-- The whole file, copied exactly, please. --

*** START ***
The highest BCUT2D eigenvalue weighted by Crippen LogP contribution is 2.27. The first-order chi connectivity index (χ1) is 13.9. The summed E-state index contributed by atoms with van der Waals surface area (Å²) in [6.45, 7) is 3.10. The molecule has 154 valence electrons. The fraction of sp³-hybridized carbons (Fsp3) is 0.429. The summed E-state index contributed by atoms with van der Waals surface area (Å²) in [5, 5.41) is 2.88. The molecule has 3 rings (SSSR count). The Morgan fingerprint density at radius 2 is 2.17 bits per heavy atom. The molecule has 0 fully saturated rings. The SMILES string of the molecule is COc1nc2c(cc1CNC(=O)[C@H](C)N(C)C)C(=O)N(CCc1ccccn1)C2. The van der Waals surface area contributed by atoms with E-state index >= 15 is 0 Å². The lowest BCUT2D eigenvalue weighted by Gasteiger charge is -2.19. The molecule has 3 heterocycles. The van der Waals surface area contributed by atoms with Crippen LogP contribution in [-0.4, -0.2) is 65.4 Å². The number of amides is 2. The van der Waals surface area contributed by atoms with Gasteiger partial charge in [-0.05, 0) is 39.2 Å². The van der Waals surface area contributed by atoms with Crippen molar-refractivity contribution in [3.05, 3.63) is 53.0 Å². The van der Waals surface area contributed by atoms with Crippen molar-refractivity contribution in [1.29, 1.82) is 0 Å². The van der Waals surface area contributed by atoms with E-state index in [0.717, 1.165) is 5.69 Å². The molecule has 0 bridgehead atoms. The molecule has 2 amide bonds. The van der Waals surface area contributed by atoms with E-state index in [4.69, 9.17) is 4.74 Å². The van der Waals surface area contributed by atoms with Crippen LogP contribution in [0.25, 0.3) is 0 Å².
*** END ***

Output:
The highest BCUT2D eigenvalue weighted by Crippen LogP contribution is 2.27. The first-order chi connectivity index (χ1) is 13.9. The summed E-state index contributed by atoms with van der Waals surface area (Å²) in [6.45, 7) is 3.10. The molecule has 154 valence electrons. The fraction of sp³-hybridized carbons (Fsp3) is 0.429. The summed E-state index contributed by atoms with van der Waals surface area (Å²) in [5, 5.41) is 2.88. The molecule has 3 rings (SSSR count). The Morgan fingerprint density at radius 2 is 2.17 bits per heavy atom. The molecule has 0 fully saturated rings. The SMILES string of the molecule is COc1nc2c(cc1CNC(=O)[C@H](C)N(C)C)C(=O)N(CCc1ccccn1)C2. The van der Waals surface area contributed by atoms with E-state index >= 15 is 0 Å². The lowest BCUT2D eigenvalue weighted by Gasteiger charge is -2.19. The molecule has 3 heterocycles. The van der Waals surface area contributed by atoms with Crippen LogP contribution in [-0.4, -0.2) is 65.4 Å². The number of amides is 2. The van der Waals surface area contributed by atoms with Gasteiger partial charge in [-0.05, 0) is 39.2 Å². The van der Waals surface area contributed by atoms with Crippen molar-refractivity contribution in [3.05, 3.63) is 53.0 Å². The van der Waals surface area contributed by atoms with Crippen molar-refractivity contribution in [1.29, 1.82) is 0 Å². The van der Waals surface area contributed by atoms with E-state index in [0.717, 1.165) is 5.69 Å². The molecule has 0 bridgehead atoms. The molecule has 2 amide bonds. The van der Waals surface area contributed by atoms with E-state index in [4.69, 9.17) is 4.74 Å². The van der Waals surface area contributed by atoms with Crippen LogP contribution in [0.25, 0.3) is 0 Å².